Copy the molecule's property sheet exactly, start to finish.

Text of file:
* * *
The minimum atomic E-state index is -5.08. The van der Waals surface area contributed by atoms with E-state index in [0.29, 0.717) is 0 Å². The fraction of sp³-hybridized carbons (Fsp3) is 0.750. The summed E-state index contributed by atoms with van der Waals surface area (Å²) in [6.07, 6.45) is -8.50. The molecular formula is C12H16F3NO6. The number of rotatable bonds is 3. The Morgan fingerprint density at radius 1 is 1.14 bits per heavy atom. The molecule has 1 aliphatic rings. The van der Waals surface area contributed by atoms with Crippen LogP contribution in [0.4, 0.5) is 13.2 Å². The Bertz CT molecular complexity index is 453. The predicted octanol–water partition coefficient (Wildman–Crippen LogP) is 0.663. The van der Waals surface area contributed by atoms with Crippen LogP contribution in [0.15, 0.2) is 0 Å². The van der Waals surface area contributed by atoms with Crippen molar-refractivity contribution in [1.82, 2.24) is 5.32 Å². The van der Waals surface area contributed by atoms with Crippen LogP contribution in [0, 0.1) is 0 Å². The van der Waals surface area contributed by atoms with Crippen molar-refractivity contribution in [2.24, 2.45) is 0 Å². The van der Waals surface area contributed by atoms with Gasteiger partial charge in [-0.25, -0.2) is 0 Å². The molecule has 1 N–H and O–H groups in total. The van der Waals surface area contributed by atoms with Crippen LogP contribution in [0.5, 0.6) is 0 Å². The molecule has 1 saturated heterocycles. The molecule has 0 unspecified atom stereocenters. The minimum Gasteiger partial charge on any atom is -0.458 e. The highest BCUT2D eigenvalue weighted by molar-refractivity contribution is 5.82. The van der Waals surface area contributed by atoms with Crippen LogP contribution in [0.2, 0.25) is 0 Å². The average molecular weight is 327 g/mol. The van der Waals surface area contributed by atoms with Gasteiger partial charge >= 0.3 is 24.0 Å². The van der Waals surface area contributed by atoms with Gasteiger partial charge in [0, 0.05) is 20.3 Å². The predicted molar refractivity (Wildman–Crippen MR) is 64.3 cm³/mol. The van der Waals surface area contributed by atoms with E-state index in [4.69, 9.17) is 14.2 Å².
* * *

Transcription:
The minimum atomic E-state index is -5.08. The van der Waals surface area contributed by atoms with E-state index in [0.29, 0.717) is 0 Å². The fraction of sp³-hybridized carbons (Fsp3) is 0.750. The summed E-state index contributed by atoms with van der Waals surface area (Å²) in [6.07, 6.45) is -8.50. The molecular formula is C12H16F3NO6. The number of rotatable bonds is 3. The Morgan fingerprint density at radius 1 is 1.14 bits per heavy atom. The molecule has 1 aliphatic rings. The van der Waals surface area contributed by atoms with Crippen LogP contribution in [0.4, 0.5) is 13.2 Å². The Bertz CT molecular complexity index is 453. The predicted octanol–water partition coefficient (Wildman–Crippen LogP) is 0.663. The van der Waals surface area contributed by atoms with Crippen LogP contribution in [0.15, 0.2) is 0 Å². The van der Waals surface area contributed by atoms with Crippen molar-refractivity contribution in [1.82, 2.24) is 5.32 Å². The van der Waals surface area contributed by atoms with Crippen LogP contribution in [0, 0.1) is 0 Å². The van der Waals surface area contributed by atoms with Crippen molar-refractivity contribution in [2.24, 2.45) is 0 Å². The van der Waals surface area contributed by atoms with Gasteiger partial charge in [-0.25, -0.2) is 0 Å². The molecule has 1 N–H and O–H groups in total. The van der Waals surface area contributed by atoms with Crippen LogP contribution in [0.5, 0.6) is 0 Å². The molecule has 1 saturated heterocycles. The molecule has 0 unspecified atom stereocenters. The minimum Gasteiger partial charge on any atom is -0.458 e. The highest BCUT2D eigenvalue weighted by molar-refractivity contribution is 5.82. The van der Waals surface area contributed by atoms with Crippen LogP contribution in [0.2, 0.25) is 0 Å². The average molecular weight is 327 g/mol. The van der Waals surface area contributed by atoms with Gasteiger partial charge >= 0.3 is 24.0 Å². The van der Waals surface area contributed by atoms with Gasteiger partial charge in [0, 0.05) is 20.3 Å². The predicted molar refractivity (Wildman–Crippen MR) is 64.3 cm³/mol. The van der Waals surface area contributed by atoms with E-state index in [4.69, 9.17) is 14.2 Å².